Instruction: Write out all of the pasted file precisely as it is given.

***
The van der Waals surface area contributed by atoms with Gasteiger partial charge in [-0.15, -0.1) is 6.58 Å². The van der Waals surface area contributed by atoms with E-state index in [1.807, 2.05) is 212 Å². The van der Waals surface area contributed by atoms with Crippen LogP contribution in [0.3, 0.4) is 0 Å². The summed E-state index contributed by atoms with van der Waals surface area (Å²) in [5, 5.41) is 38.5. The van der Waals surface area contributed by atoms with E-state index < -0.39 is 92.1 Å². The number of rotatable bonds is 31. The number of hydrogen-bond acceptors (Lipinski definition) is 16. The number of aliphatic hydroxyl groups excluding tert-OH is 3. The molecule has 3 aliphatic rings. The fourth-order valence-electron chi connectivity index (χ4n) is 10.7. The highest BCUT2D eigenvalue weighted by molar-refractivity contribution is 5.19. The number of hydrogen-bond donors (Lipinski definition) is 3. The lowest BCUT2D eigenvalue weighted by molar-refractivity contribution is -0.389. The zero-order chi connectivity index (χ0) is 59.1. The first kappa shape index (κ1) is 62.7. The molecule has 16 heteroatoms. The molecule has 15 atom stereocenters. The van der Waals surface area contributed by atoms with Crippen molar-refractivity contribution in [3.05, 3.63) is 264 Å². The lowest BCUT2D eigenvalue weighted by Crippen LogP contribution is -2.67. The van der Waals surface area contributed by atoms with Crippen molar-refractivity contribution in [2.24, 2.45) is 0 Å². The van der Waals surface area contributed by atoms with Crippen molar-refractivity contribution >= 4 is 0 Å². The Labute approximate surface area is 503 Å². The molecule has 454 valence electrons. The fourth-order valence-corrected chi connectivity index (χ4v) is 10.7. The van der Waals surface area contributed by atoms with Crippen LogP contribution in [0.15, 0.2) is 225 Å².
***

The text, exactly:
The van der Waals surface area contributed by atoms with Gasteiger partial charge in [-0.15, -0.1) is 6.58 Å². The van der Waals surface area contributed by atoms with E-state index in [1.807, 2.05) is 212 Å². The van der Waals surface area contributed by atoms with Crippen LogP contribution in [0.3, 0.4) is 0 Å². The summed E-state index contributed by atoms with van der Waals surface area (Å²) in [5, 5.41) is 38.5. The van der Waals surface area contributed by atoms with E-state index < -0.39 is 92.1 Å². The number of rotatable bonds is 31. The number of hydrogen-bond acceptors (Lipinski definition) is 16. The number of aliphatic hydroxyl groups excluding tert-OH is 3. The molecule has 3 aliphatic rings. The fourth-order valence-electron chi connectivity index (χ4n) is 10.7. The highest BCUT2D eigenvalue weighted by molar-refractivity contribution is 5.19. The number of hydrogen-bond donors (Lipinski definition) is 3. The lowest BCUT2D eigenvalue weighted by molar-refractivity contribution is -0.389. The zero-order chi connectivity index (χ0) is 59.1. The first kappa shape index (κ1) is 62.7. The molecule has 16 heteroatoms. The molecule has 15 atom stereocenters. The van der Waals surface area contributed by atoms with Crippen molar-refractivity contribution in [3.05, 3.63) is 264 Å². The lowest BCUT2D eigenvalue weighted by Crippen LogP contribution is -2.67. The van der Waals surface area contributed by atoms with Crippen molar-refractivity contribution in [2.24, 2.45) is 0 Å². The van der Waals surface area contributed by atoms with Crippen molar-refractivity contribution >= 4 is 0 Å². The Labute approximate surface area is 503 Å². The molecule has 454 valence electrons. The fourth-order valence-corrected chi connectivity index (χ4v) is 10.7. The van der Waals surface area contributed by atoms with Crippen LogP contribution in [0.15, 0.2) is 225 Å².